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From the today’s AP: Corzine talks to N.J. mayors angry over budget cuts. Listen up Russo et al… TRENTON, N.J. (AP) Warning: Merge ahead. New Jersey mayors don’t need a roadside sign to get a sense of direction from Gov. Jon S. Corzine. The Democratic governor’s proposed budget would reward mayors who find ways to merge services with adjacent towns. Municipalities that don’t heed the governor’s call would pay the price, literally, by receiving reduced state funding. The Democratic governor told a group of mayors and municipal leaders Thursday he is committed to using state aid as a tool to reward cities and towns that share services. The governor believes many communities can save money and cut property taxes by sharing services such as police. The mayors aren’t convinced his consolidation-incentive plan, part of an overall $33 billion budget proposal that calls for across-the-board cuts in state spending, has merit. They contend consolidation of services won’t save as much as the governor thinks, and will lead to higher property taxes. ”Shared services will not produce the kind of savings the taxpayer will expect,” Richfield Park Mayor George Fosdick said. Corzine said consolidation could save significant money ”if it’s done on a grand scale across the state.” Corzine has proposed the largest funding cuts for towns with fewer than 10,000 residents. Towns with 5,000 to 10,000 residents would see sharp reductions in state aid, and state aid would be eliminated for towns of less than 5,000 people. Small towns would instead… Read more »

Back to the trees in CSP.

I haven’t followed this. But what I just saw on channel 78 is a bit confusing.

Some guy brought his google earth picture to show that the dog run has more space than the kids do as far as play area. Nice move.

Then the meeting goes on and it’s brought up that the trees may be removed in the spring. What??! This isn’t really going to happen is it? Remove trees so kids can play??

What ever happened to Tag, Johnny on the Pony, Blind Man’s Bluff. These are all games I played, as a kid, in area’s that had trees, grass, dirt. Why can’t kids play around the trees?


$1,832,683 are you f’g kidding me Quimby?


After watching the latest insult to our intelligence on Ch. 78 I offer the following analysis of our Council People: 1. Zimmer: feckless, paranoid and perhaps anorexic; Ramos: knows he’s screwed, wondering if his cellmate will wear a condom; LaBruno: can you imagine the intensity of stench in her nether-regions?; Castellano: happy to be paying 1984 prices for a 1984 hairdo; Gnocci: incredulous that people expect him to show up; Cammaranno: finding barber for mugshot; Russo: juggling GED studies with pending liposuction; Mason: will somebody get this girl’s back? Imagine being on a Council with this band of clowns, arguing against her (OUR) right to receive OUR records, OUR reports. Beth, take a flame thrower to these clowns. I’m most embarrassed by Zimmer, finding ways to subtly shoot down a woman Zimmer knows she could never be.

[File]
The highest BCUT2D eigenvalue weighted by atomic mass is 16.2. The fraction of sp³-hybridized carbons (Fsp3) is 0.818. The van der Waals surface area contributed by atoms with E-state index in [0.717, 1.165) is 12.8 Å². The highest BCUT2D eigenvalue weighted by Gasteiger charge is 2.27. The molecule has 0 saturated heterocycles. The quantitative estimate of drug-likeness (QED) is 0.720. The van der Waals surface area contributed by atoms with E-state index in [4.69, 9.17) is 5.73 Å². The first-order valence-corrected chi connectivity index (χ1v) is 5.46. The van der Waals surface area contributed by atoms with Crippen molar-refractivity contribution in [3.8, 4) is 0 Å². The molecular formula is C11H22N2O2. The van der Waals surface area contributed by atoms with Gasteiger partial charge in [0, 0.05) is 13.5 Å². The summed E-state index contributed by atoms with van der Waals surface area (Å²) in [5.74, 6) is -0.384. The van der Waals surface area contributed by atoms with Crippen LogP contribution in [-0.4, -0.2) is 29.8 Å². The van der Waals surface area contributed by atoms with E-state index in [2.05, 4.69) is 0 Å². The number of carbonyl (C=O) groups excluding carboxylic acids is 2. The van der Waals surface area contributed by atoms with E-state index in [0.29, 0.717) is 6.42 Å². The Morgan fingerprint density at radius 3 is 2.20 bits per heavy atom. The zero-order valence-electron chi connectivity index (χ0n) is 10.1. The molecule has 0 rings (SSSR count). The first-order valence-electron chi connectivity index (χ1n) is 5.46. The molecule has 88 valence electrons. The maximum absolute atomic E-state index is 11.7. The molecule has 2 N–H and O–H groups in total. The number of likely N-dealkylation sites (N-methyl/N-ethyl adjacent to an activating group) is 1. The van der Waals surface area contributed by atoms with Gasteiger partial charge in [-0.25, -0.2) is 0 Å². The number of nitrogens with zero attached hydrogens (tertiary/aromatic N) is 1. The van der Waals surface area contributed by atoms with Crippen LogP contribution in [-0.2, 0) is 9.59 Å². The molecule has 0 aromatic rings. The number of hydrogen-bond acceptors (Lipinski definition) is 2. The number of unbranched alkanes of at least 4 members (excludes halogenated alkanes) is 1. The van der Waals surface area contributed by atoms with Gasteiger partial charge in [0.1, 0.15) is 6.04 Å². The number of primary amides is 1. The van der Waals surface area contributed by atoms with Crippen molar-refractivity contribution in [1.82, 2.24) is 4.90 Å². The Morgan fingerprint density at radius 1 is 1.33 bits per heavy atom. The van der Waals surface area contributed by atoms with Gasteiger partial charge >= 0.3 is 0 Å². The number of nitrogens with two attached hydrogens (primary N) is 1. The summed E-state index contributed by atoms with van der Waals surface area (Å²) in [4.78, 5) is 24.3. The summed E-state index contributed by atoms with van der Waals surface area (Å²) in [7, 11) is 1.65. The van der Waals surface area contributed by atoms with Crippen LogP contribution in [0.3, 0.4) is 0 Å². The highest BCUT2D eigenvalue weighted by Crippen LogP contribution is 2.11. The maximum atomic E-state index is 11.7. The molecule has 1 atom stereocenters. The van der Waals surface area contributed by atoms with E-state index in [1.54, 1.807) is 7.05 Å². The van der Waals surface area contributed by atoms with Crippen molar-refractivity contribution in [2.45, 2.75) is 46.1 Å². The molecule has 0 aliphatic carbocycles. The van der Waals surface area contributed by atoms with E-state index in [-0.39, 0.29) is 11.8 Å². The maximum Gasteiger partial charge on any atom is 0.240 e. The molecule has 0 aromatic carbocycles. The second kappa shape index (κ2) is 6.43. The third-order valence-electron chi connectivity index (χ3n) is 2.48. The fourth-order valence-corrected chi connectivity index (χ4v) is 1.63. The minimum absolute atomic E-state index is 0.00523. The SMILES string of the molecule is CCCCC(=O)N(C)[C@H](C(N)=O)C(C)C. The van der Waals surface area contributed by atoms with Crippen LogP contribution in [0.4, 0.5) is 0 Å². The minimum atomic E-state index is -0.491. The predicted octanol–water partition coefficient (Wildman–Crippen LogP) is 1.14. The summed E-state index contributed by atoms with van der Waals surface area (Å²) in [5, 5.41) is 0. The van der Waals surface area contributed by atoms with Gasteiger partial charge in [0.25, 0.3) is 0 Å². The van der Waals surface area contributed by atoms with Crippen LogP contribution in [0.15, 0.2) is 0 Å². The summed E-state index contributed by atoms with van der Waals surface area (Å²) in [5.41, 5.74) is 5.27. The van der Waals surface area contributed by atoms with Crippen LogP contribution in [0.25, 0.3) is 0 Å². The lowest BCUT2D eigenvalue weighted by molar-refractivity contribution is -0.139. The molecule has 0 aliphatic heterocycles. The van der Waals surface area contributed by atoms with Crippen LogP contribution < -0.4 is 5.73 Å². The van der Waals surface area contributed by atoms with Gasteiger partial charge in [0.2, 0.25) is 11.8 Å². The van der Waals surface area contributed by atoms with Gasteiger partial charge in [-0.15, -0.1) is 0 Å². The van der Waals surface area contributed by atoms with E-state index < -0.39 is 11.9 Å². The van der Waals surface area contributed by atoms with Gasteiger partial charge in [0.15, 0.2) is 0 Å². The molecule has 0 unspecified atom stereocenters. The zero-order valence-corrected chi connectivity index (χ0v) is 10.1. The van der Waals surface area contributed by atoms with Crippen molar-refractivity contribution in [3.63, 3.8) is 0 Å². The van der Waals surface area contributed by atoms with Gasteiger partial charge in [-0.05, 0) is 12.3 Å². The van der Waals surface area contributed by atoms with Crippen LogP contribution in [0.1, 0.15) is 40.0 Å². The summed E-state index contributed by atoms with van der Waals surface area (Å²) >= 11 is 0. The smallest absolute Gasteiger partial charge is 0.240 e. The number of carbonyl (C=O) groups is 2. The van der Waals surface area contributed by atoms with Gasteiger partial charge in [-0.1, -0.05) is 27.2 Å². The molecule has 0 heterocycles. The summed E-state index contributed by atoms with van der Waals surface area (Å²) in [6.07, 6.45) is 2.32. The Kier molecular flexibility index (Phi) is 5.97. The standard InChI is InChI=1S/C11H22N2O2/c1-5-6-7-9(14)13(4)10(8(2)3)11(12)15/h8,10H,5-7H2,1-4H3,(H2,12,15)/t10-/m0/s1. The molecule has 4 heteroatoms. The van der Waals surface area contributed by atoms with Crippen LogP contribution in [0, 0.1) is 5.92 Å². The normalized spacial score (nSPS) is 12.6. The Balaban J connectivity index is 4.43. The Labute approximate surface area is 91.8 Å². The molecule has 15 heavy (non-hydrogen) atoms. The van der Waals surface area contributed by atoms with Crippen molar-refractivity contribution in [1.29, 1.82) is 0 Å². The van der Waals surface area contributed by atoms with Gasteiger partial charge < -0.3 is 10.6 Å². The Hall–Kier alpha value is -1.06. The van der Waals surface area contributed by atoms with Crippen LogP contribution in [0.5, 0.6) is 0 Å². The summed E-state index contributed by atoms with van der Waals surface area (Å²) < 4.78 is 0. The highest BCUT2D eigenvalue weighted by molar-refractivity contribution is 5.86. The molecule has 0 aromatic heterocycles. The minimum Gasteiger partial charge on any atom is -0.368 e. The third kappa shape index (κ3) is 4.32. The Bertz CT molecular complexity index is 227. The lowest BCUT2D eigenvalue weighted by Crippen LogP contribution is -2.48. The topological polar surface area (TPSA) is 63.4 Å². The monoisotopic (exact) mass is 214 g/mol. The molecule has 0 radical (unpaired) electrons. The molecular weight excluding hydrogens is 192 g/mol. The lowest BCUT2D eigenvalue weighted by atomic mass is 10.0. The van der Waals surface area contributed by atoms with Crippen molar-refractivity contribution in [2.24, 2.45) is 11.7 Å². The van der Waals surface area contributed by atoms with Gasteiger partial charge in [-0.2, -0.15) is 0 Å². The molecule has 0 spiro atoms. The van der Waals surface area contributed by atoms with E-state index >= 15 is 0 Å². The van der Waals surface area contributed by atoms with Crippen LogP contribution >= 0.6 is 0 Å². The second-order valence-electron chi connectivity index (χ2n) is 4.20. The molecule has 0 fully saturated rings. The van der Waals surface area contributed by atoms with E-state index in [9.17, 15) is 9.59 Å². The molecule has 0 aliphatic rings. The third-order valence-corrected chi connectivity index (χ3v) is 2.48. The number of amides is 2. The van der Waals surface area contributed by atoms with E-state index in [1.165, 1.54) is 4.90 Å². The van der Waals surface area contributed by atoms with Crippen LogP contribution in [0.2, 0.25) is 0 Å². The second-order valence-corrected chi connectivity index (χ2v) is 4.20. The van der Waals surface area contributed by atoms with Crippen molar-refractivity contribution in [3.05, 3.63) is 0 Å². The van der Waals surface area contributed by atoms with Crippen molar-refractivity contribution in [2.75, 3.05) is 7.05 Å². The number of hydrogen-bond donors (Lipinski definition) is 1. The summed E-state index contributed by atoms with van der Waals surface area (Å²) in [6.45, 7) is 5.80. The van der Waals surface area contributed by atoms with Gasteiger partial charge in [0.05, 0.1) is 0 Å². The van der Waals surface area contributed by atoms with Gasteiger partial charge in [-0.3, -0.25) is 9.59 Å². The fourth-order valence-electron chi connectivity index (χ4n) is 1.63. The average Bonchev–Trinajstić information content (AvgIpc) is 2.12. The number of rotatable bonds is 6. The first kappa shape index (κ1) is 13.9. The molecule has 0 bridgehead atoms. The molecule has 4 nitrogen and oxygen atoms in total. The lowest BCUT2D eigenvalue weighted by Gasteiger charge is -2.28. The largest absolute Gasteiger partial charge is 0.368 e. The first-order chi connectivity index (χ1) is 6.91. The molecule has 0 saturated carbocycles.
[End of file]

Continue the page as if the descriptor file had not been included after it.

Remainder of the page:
Can411 plan a celebratory meet and greet when these felons get their due?


[quote comment=”71841″]Maybe the FBW should mind their own business and not bother with litigating such things.And in case you didn’t know, FBW sued Stevens first.[/quote]

Wrong. FBW complained to the city when the rock containing asbestos was being blasted without even being watered down. FBW also complained that what Stevens called the “foundation” for the Babbio center looked very much like a parking garage with ramps and all. Stevens did not have a permit to construct the garage. The city stopped work on the project, Stevens then served FBW with what is widely regarded as a SLAPP suit (strategic litigation against public participation). FBW was never opposed to the Babbio center or to the garage, in fact, they presented an alternative design for the garage that put the cars behind classrooms, commercial or residential space, which is the way garages on the waterfront are designed.

don’t take it from me: